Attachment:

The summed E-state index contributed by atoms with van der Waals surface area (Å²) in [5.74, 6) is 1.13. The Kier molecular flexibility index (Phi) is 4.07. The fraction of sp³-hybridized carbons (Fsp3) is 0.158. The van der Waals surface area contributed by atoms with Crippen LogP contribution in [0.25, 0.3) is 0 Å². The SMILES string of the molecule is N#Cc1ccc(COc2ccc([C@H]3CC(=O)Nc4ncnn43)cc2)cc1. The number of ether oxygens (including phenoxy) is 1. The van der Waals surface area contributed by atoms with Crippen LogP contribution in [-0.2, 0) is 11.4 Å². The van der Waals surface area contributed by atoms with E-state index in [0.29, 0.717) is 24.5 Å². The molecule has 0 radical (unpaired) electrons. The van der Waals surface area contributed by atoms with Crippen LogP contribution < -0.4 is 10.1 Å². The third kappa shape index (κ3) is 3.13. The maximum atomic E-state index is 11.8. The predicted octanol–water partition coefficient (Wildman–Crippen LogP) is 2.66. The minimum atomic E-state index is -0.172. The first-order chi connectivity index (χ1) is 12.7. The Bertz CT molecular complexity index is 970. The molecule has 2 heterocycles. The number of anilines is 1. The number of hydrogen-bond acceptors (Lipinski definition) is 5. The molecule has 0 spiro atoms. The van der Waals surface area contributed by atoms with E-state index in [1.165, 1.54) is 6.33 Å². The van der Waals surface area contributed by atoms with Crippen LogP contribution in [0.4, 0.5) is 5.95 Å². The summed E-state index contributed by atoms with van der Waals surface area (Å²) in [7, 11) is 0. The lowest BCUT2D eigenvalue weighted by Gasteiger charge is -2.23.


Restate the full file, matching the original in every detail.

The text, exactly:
The summed E-state index contributed by atoms with van der Waals surface area (Å²) in [5.74, 6) is 1.13. The Kier molecular flexibility index (Phi) is 4.07. The fraction of sp³-hybridized carbons (Fsp3) is 0.158. The van der Waals surface area contributed by atoms with Crippen LogP contribution in [0.25, 0.3) is 0 Å². The SMILES string of the molecule is N#Cc1ccc(COc2ccc([C@H]3CC(=O)Nc4ncnn43)cc2)cc1. The number of ether oxygens (including phenoxy) is 1. The van der Waals surface area contributed by atoms with Crippen LogP contribution in [-0.2, 0) is 11.4 Å². The van der Waals surface area contributed by atoms with E-state index in [0.29, 0.717) is 24.5 Å². The molecule has 0 radical (unpaired) electrons. The van der Waals surface area contributed by atoms with Crippen LogP contribution < -0.4 is 10.1 Å². The third kappa shape index (κ3) is 3.13. The maximum atomic E-state index is 11.8. The predicted octanol–water partition coefficient (Wildman–Crippen LogP) is 2.66. The minimum atomic E-state index is -0.172. The first-order chi connectivity index (χ1) is 12.7. The Bertz CT molecular complexity index is 970. The molecule has 2 heterocycles. The number of anilines is 1. The number of hydrogen-bond acceptors (Lipinski definition) is 5. The molecule has 0 spiro atoms. The van der Waals surface area contributed by atoms with E-state index in [1.165, 1.54) is 6.33 Å². The van der Waals surface area contributed by atoms with Crippen LogP contribution in [0.4, 0.5) is 5.95 Å². The summed E-state index contributed by atoms with van der Waals surface area (Å²) in [7, 11) is 0. The lowest BCUT2D eigenvalue weighted by Gasteiger charge is -2.23.